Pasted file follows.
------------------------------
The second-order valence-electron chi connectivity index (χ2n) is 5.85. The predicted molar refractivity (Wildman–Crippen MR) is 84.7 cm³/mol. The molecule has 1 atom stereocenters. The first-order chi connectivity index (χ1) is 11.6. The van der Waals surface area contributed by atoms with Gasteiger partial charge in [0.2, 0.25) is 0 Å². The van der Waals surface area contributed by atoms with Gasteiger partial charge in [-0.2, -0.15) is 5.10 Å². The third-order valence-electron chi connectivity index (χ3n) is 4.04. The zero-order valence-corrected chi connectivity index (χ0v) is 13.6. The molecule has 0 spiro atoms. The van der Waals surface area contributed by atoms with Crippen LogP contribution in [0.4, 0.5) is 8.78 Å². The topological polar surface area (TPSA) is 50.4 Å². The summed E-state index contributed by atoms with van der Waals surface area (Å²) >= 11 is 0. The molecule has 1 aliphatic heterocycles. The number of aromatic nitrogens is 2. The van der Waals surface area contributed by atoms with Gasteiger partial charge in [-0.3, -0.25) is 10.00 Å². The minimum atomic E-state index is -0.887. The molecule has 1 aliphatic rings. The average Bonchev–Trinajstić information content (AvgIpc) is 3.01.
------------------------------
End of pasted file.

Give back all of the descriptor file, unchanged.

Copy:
The second-order valence-electron chi connectivity index (χ2n) is 5.85. The predicted molar refractivity (Wildman–Crippen MR) is 84.7 cm³/mol. The molecule has 1 atom stereocenters. The first-order chi connectivity index (χ1) is 11.6. The van der Waals surface area contributed by atoms with Gasteiger partial charge in [0.2, 0.25) is 0 Å². The van der Waals surface area contributed by atoms with Gasteiger partial charge in [-0.2, -0.15) is 5.10 Å². The third-order valence-electron chi connectivity index (χ3n) is 4.04. The zero-order valence-corrected chi connectivity index (χ0v) is 13.6. The molecule has 0 spiro atoms. The van der Waals surface area contributed by atoms with Crippen LogP contribution in [0.4, 0.5) is 8.78 Å². The topological polar surface area (TPSA) is 50.4 Å². The summed E-state index contributed by atoms with van der Waals surface area (Å²) >= 11 is 0. The molecule has 1 aliphatic heterocycles. The number of aromatic nitrogens is 2. The van der Waals surface area contributed by atoms with Gasteiger partial charge in [-0.3, -0.25) is 10.00 Å². The minimum atomic E-state index is -0.887. The molecule has 1 aliphatic rings. The average Bonchev–Trinajstić information content (AvgIpc) is 3.01.